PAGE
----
These Living in The Story essays talk a lot about how to read and reread, how to interpret and reinterpret Scripture. I hope you can tell the Bible is precious to me. I hope you can see how much I respect its power to reveal truth about who we are as humans; how much I believe that God continues to speak a current word through these odd and ancient words. I believe the Bible is true.
But then we still have some stories that are just flat weird . . .
The ancients who wrote these documents did not operate within our modern understanding of science, they did not conceive of history in the same way we do, they did not write their stories in line with Enlightenment standards of rationality. The ancients were storytellers.
Story is how we humans probe the truth of our existence, it’s how we discover and discern what is real and true about our shared humanity. Story is a time-honored way to make sense of who we are as humans, where we come from, why we’re here, and what is the meaning of life; it’s a way to watch for intersections with the Holy. As my theologian husband wisely said:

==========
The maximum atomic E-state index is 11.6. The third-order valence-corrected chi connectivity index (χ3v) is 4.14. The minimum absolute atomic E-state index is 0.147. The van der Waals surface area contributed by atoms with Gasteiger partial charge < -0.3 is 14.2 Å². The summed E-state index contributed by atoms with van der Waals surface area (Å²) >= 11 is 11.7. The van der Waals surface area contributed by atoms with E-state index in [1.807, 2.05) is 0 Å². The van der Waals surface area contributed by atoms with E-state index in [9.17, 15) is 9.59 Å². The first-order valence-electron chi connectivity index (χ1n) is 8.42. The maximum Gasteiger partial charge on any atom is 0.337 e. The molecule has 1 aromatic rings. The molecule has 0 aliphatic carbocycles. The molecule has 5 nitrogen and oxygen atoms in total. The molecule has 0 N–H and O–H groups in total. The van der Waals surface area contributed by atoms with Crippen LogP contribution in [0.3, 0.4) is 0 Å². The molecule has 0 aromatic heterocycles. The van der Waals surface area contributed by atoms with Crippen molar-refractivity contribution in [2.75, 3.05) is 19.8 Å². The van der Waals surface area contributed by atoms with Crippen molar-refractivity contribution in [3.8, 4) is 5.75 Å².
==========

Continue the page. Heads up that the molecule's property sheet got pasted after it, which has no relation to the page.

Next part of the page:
Sometimes folk tales have been incorporated into the text of the Bible. No one ever thought or intended that these folk tales should be taken as factual.
They’re morality fables: a talking snake, a talking donkey, a great fish that swallows and then spits out a man unharmed, rude boys getting their come-uppance from two mama bears, two thousand pigs rushing headlong over a cliff because a demon named Legion has been sent into them (don’t you know the people who first heard this tale chuckled at the similarity of the pigs to their hated Roman oppressors?).
Different genres are embedded within the various stories in the texts making up the Bible, and these stories bear witness to a people’s living faith in a living God. . . .
Faithful believers can believe in Creator’s overarching interconnection with creation without believing God personally manufactures tailor-made consequences for every action.
We can believe in Creator’s supreme power at the same time we believe in the human power of choice.
We can believe in Creator’s overarching movement for reconciliation and ultimate justice within creation all the while enduring the reality of injustice prevalent in our world.
And we can trust that all our stories (no matter how weird) can still be used by the Creator of The Story to offer hope: to point to and bear witness to God.
Read more at Charlotte Vaughan Coyle, Living in The Story: A Year to Read the Bible and Ponder God’s Story of Love and Grace. (387-397) Resource Publications.
Living in The Story readings for Week 34
2 Kings 1-16
2 Chronicles 24-28
Image credit: Bears savaging the youths. From a French Manuscript